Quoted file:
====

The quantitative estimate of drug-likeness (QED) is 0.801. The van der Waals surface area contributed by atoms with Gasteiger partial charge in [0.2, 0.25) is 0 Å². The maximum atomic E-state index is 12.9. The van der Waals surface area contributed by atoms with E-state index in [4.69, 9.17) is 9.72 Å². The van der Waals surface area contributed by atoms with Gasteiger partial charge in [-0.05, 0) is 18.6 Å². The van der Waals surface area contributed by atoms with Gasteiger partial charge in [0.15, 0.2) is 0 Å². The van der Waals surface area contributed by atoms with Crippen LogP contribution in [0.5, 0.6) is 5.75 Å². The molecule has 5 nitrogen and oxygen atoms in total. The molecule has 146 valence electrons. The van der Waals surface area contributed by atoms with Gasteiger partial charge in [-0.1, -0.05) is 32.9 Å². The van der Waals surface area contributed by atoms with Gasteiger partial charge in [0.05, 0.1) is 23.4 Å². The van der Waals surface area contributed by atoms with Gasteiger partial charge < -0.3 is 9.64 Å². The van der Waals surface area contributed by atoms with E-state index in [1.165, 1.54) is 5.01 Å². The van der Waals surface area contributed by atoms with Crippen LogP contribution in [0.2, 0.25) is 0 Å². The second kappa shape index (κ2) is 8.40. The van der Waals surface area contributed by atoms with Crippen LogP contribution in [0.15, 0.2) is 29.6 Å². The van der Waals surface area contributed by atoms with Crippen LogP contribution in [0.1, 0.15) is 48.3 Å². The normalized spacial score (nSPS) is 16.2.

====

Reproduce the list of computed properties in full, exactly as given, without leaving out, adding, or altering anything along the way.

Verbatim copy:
The quantitative estimate of drug-likeness (QED) is 0.801. The van der Waals surface area contributed by atoms with Gasteiger partial charge in [0.2, 0.25) is 0 Å². The maximum atomic E-state index is 12.9. The van der Waals surface area contributed by atoms with E-state index in [4.69, 9.17) is 9.72 Å². The van der Waals surface area contributed by atoms with Gasteiger partial charge in [-0.05, 0) is 18.6 Å². The van der Waals surface area contributed by atoms with Gasteiger partial charge in [0.15, 0.2) is 0 Å². The van der Waals surface area contributed by atoms with Crippen LogP contribution in [0.5, 0.6) is 5.75 Å². The molecule has 5 nitrogen and oxygen atoms in total. The molecule has 146 valence electrons. The van der Waals surface area contributed by atoms with Gasteiger partial charge in [-0.1, -0.05) is 32.9 Å². The van der Waals surface area contributed by atoms with Gasteiger partial charge in [0.05, 0.1) is 23.4 Å². The van der Waals surface area contributed by atoms with Gasteiger partial charge < -0.3 is 9.64 Å². The van der Waals surface area contributed by atoms with E-state index in [1.165, 1.54) is 5.01 Å². The van der Waals surface area contributed by atoms with Crippen LogP contribution in [0.2, 0.25) is 0 Å². The second kappa shape index (κ2) is 8.40. The van der Waals surface area contributed by atoms with Crippen LogP contribution in [0.15, 0.2) is 29.6 Å². The van der Waals surface area contributed by atoms with Crippen LogP contribution in [0.1, 0.15) is 48.3 Å². The normalized spacial score (nSPS) is 16.2.